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I would like to know your perspective on the following:
We don’t really poskin that an early Maariv changes (and/or קבלת שבת) the date, do we? (Along the lines of a Terumas haDeshen, if I recall correctly.) There have been times when I have been surprised in both directions (when someone with a yahrzeit acts as if he is no longer a “chiyuv” for Maariv, even though the date hasn’t changed; as well as someone with a yahrzeit on the upcoming day treating the early Maariv as if it is already the next date). I would have thought that even though it is the next day’s Maariv, it isn’t really the next day, it is just that it is permissible to fulfill Tefillas Maariv before dark.
This past Erev Shabbos my father was planning on still saying kaddish at the early Maäriv minyan – since even though it is Maariv, it was still 23 Tammuz and not yet the next date. And yet someone else in the community who plans on early (between plag & shkia) Shabbos this week, assumes that his 2 Av yahrzeit starts at קבלת שבת, even though before shkia it is still Rosh Chodesh Av.
Thank you, Kol Tuv, etc.
Rav Gad Ifrah said for most things yes, the Maariv actually changes the date.
Are all the symbols listed by you certified kosher to your standards? Are you affiliated with any better known kosher supervisory board? In other words, how would someone looking at your website know that you are reliable to their standards?
Have you ever been in Israel? I assure you did. My brother, a Ponovitz yeshiva rabbi is only eating certain kashrus called “She’eris Yisroel“. I don’t think you ever heard about it before.
Is that mean he’s not eating Badatz? Well, it depend on the product and the place it served. If he doesn’t know what to decide – He asks his Rebbe, probably Rabbi Chaim Kanyevski.
Here you have your answer. Not all yidden trust the entire list. Some does and for others – it’s fine. The product which barry the symbol sign in our list is Kosher. All boil down to different SHITOT (halacha opinions). For example, even Chabad which KSA is theirs, not eating all of the products it’s on!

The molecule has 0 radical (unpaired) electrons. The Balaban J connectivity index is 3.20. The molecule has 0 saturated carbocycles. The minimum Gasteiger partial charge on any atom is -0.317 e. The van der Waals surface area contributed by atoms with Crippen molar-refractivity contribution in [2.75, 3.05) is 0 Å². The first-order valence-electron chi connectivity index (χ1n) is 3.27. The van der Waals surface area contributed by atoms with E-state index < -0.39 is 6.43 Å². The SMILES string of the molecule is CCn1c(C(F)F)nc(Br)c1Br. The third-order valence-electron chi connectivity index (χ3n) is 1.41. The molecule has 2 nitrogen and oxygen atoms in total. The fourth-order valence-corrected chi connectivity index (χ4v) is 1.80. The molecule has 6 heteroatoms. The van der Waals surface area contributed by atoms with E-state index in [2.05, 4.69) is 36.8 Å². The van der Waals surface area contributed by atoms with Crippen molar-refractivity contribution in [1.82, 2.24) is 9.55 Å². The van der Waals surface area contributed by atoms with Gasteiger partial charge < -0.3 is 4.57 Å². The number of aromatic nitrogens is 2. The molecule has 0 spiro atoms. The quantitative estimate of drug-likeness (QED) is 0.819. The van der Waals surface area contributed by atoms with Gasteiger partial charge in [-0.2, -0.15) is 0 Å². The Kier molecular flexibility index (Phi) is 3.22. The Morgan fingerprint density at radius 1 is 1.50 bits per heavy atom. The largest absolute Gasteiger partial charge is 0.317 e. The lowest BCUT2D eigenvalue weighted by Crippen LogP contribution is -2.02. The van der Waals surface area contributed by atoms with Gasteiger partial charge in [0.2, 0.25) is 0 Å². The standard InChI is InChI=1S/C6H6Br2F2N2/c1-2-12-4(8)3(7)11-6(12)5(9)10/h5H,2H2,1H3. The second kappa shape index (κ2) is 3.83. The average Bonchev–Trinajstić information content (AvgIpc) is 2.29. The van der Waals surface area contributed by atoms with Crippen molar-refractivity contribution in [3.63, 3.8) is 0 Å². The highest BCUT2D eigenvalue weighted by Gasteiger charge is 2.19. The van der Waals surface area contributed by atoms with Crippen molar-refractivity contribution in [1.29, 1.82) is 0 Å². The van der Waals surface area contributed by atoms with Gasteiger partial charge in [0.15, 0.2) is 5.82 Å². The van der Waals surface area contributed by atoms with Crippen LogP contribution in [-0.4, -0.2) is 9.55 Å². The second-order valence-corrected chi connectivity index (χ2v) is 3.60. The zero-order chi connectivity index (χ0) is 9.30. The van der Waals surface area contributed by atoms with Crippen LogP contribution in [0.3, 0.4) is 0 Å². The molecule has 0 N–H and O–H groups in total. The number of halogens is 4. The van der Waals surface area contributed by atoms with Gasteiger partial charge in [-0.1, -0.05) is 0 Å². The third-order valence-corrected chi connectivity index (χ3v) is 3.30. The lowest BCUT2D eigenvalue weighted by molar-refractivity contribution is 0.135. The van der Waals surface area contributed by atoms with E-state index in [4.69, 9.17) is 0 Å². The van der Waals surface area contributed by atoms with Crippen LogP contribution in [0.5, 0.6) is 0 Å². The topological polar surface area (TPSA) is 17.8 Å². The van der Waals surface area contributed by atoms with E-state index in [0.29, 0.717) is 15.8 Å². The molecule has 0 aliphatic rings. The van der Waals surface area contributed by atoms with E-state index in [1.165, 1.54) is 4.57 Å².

You go from here with your own SHITA, or level of due diligence. And if you don’t have – ask your rabbi. You must have one.
For those who don’t know, Harris Teeter is grocery chain on the west coast owned by Kroger. Their soda and drink brands require a proper kosher symbol in order to be kosher.
All sodas in general required to be under a hashgacha (see why). Some large known soda brands could be kosher without the symbol on the bottle because it’s known that brand is always kosher, (like Coke which has been kosher for 90 years so it’s incredibly unlikely to pick up bottle which was not supervised kosher).
It is common in places outside the United States for kosher foods and drinks not to have kosher symbols on the labels. However it is required to know which which brand and production run has kosher supervision.
COR Passover guide 2019 says:Perfume, Cologne – make sure that it should not have Chametz-derived alcohol.
What if the label says only denatured alcohol ?
Some view that as a problem as it usually reversible. This is because the government requirement of “denatured alcohol” just requires that the reverse process be more expensive then just buying liquor.
If there is a chance that the alcohol comes from grain products and you follow the strict opinion of denatured alcohol then you should sell it with the rest of your chametz before Pasach.
But if anyone could give us information about the source of the alcohol in this product it would be helpful.
Rabbi Eliezer Wolff wrote this for a general Jewish Orthodox audience. The book is slightly dated but all the concepts are richly educational. The topics covered are concise but extensive enough to cover almost every problem or question you might come across.
The book was translated into multiple languages including Russian. Translate this page to Russian, French, Spanish, Hebrew or Yiddish by clicking on the flag on the right side here –>
The topic headings are as follows:
1 Drinking coffee in a non-kosher restaurant. 2,3 Eating in a vegetarian restaurant. 4 Buying fish in non-kosher fish stores. 5,6 Buying fruit and juice in non-kosher stores. 7-10 Laws pertaining to a dishwasher. 11-13 Laws pertaining to a stove top. 14-17 Laws pertaining to an oven. 18-20 Laws pertaining to microwave ovens. 21-22 Laws concerning Cholov Yisroel. 23-25 Bread baked by Jews and non-Jews. 26 Using and kashering a toaster. 27 Cheese made by non-Jews. 28-30 Food cooked by non-Jews. 31 A non-Jew working in the kitchen. 32-35 Kashering utensils. 36-39 Laws concerning dipping utensils in a mikveh. 40-41 Laws concerning buying kosher meat. 42-43 Foods requiring Rabbinic supervision. 44 Definition of ‘glatt kosher’. What is Glatt Kosher mean? 45 Laws concerning old and new flour.